During the past 60 years, I have experienced 300 or more teachers or professors in elementary and secondary schools, colleges and universities in Idaho, Oregon, California, Maryland, Virginia, Washington, D.C., Massachusetts, New Mexico and Alaska. In subject areas as diverse as quantum physics, art, biology, nuclear reactors, sociology, economics, logic, chemistry, mathematics, English, literature, history, all the fields of engineering, botany, political science and music, I can recall less than 20 of them who were really dedicated to teaching their students and were really effective in motivating me to learn.

Letters to the Editor
Permanent fund should be invested in Alaska

Kenai Peninsula: More than a pretty place to catch fish
The stories are totally unrelated. Totally. Their only connection is they ran in the Peninsula Clarion last week.

Around the Peninsula
Fish and Game opens Russian River sanctuaryClub director to be featured on cable showWellness forum plannedSummer adventure program registration extendedHomer youth week scheduledImpact of oil development to be discussedKenai chamber seeks participants

Quirky recluse's Lake Tahoe 'castle' now open to public
INCLINE VILLAGE, Nev. -- Long before today's jet set discovered Lake Tahoe, the strange doings at George Whittell's ''castle'' were the stuff of legend.

My Best Friend
Megan is caught relaxing by her owner Mavis Blazy-Lancaster of Soldotna.

Photo feature: Respect
Flames consume a tattered flag during a Disposal of Unserviceable National Colors Ceremony on Flag Day Friday at the American Legion Post 20 in Kenai.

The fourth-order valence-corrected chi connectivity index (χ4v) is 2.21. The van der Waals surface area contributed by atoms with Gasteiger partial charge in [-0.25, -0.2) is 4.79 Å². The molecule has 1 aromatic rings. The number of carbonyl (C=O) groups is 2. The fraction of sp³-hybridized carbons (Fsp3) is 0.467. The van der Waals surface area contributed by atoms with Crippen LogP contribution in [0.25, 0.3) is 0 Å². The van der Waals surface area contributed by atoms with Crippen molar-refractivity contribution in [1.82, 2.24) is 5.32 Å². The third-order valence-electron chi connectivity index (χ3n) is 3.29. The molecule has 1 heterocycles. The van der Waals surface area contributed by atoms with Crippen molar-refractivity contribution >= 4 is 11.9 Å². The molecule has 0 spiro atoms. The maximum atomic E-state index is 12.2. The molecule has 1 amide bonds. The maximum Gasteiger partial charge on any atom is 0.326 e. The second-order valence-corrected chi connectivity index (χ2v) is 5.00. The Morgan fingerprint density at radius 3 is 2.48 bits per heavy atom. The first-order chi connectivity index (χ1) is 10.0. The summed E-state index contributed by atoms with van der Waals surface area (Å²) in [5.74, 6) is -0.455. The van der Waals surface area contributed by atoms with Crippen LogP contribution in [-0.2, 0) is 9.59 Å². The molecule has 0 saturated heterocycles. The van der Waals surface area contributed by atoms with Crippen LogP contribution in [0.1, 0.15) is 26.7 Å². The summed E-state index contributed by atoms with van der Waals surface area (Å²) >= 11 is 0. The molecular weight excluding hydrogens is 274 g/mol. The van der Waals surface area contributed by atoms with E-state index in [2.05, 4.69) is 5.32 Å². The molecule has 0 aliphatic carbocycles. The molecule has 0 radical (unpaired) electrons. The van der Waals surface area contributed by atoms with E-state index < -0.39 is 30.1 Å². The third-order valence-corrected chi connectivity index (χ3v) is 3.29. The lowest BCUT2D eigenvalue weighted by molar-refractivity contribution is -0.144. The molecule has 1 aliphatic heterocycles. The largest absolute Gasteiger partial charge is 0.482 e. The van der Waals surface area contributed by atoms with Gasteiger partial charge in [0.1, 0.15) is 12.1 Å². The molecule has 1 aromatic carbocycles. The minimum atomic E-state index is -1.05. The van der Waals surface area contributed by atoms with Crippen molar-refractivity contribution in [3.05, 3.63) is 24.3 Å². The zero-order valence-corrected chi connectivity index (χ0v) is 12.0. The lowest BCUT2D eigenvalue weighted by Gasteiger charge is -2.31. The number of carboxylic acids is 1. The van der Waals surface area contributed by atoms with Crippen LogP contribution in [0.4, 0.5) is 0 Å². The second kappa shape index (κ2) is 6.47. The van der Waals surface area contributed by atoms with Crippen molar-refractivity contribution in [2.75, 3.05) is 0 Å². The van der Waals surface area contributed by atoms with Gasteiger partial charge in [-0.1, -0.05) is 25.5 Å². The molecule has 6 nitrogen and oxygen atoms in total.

Dikes, Larsen wed in Soldotna
Christina Dikes and Lance Larsen, both of Anchorage, were married at 2 p.m. Saturday, May 25, 2002, at the Soldotna Church of the Nazarene. The Rev. Bruce Hardesty officiated.

Photo feature: Sharpshooter
Mickey Wicker lines up a shot at one of the games at the Nikiski Chamber of Commerce's Family Fun in the Midnight Sun festival Saturday as Zelie and Zachariah Herra watch.

A look into the past: Washday 1955
This photo was taken about 1955 by Marge Mullen at the Lancashire homestead between Soldotna and Kenai. The ladies hanging the wash to dry are Abby and Martha Lancashire.

Kids find 'grandpa' at day care
"There are a lot of kids here that call Jerry, grandpa," said his wife, Anita, who owns Soldotna Kiddie Kare where Jerry volunteers five days a week.

South Korea goes crazy for World Cup
SEOUL, South Korea -- The last time 3 million Koreans waved national flags, in 1919, they were calling for liberation from Japanese colonialists. The last time a half-million people packed Seoul's City Hall Plaza in 1987, they were shouting ''Down with dictatorship!'

Mexico, United States ready for showdown
SEOUL, South Korea -- Claudio Reyna expects one big difference Monday when the United States plays Mexico for a spot in the World Cup quarterfinals.

Suspense on final day with Tiger in lead? Forget it
The Open is closed. The mystery is solved. Pretty much everything is over but the engraving.

Texas edges Rice
OMAHA, Neb. -- Justin Simmons shut out Rice for seven innings to lead Texas to a 2-1 victory Saturday night in the first round of the College World Series.

Sports Briefs
Fun in Midnight Sun race resultsTwins sweep EastKroger 300 suspended after 86 lapsDa Matta wins second straight pole; Brack secondDe Ferran wins pole at Pikes Peak

Tiger enters final day of play with four-stroke lead on Garcia
FARMINGDALE, N.Y. -- Two birdie putts by two of his biggest rivals rocked the U.S. Open with deafening cheers that Tiger Woods couldn't ignore.

Germany, England roll into quarterfinals
YOKOHAMA, Japan -- Germany is back in familiar elite territory. England used a blitz of goals to get to the same level.